Five years after petitioning the Bureau of Indian Affairs for status as a separate tribe, members of the Muscogee Creek Indian Freedmen Band remain in limbo.
While these descendants of slave Creek Indians held before the Civil War are preparing to observe the 150th anniversary of the treaty that made their ancestors Creek Nation citizens, they have been a band without a tribe for the last 37 years.
Jeffrey D. Kennedy, vice president of the Muscogee Creek Indian Freedmen Band, said his people have been without tribal status since the Muscogee (Creek) Nation adopted a new tribal constitution in 1979 that disenrolled freedman descendants.
“They basically voted us out,” he said.
‘Form your own tribe’
Muscogee Creek freedmen descendants founded the organization Kennedy now helps lead in 2008, following a discussion about the Cherokee Nation’s controversial decision to disenroll Cherokee freedmen. Descendants of slaves owned by Cherokees were removed from that tribe’s rolls in 2007.
Cherokee freedmen descendants took to the courts and filed suit regain their citizenship. Regarding that suit, U.S. District Judge Thomas F. Hogan said in 2014 he would soon issue a ruling on the case, but he has not taken further action.
Kennedy said his group was formed after someone suggested the Creek freedmen take a different approach.
“They said, ‘Hey, why don’t you go form your own tribe?’” Kennedy said.
The group considered pursuing legal action to regain citizenship in the Muscogee (Creek) Nation, but Kennedy said he opposed the idea because it would leave others in charge of his people’s destiny.
Kennedy said he would not want to give the large tribe the chance to “hold another meeting and kick us out again.”
So, in 2011, the Muscogee Creek Indian Freedmen Band filed a petition with the Bureau of Indian Affairs’ Office of Federal Acknowledgement to be recognized as a separate tribe. If approved, the group wouldn’t be the only part of the historical Creek Nation to be recognized separately.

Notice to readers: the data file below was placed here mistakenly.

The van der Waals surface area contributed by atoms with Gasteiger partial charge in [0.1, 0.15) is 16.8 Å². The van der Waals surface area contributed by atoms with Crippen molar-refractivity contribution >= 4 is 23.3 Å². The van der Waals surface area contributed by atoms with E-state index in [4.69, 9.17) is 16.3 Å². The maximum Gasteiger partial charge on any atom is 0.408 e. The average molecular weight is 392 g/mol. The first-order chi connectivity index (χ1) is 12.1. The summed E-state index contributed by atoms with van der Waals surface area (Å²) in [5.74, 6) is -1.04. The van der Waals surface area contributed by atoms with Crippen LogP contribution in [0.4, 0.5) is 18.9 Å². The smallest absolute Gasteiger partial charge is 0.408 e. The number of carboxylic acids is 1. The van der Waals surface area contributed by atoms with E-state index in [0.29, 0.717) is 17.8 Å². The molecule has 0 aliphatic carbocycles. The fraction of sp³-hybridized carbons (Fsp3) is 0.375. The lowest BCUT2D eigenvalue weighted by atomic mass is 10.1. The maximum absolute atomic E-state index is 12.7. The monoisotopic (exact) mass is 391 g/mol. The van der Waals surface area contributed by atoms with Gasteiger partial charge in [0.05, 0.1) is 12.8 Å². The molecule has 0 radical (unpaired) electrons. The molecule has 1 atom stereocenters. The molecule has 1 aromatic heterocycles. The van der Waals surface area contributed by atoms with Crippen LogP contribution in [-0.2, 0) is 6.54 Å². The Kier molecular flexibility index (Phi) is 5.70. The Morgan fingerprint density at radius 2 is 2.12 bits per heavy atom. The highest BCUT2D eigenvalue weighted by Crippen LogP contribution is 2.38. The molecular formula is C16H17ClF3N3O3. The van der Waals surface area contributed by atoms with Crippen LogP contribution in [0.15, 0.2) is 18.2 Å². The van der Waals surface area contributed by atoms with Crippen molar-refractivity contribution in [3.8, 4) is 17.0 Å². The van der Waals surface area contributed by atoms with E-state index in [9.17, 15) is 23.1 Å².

Ignoring the treaty
Eli Grayson, a member of the Muscogee (Creek) Nation Hall of Fame and a longtime advocate for the freedmen, said the issue should not be controversial and that the treaty’s wording is clear.
“It’s written in simple language a 5-year-old could read,” Grayson said. “It’s that it’s being ignored.”
Prior to 1906, the Creek Nation governed an area stretching from Fort Gibson to the western border of Indian Territory, but it was ordered to shut down by an act of the U.S. Congress in preparation for Oklahoma statehood. The tribal government was reorganized after passage of the Oklahoma Indian Welfare Act in 1936, but three communities that had been a part of the pre-statehood Creek Nation opted not to join the new Muscogee (Creek) Nation. Instead, Kialegee, Thlopthlocco and Alabama-Quassarte were recognized as independent tribes.
Treaty of 1866 sesquicentennial commemorative event
June marks the 150th anniversary of the 1866 Treaty with the Creeks, better known as the Reconstruction Treaty. To commemorate the treaty’s signing, the Muscogee Creek Indian Freedmen Band is hosting a two-day event June 24-25 at the Skivin Hilton Hotel in Oklahoma City.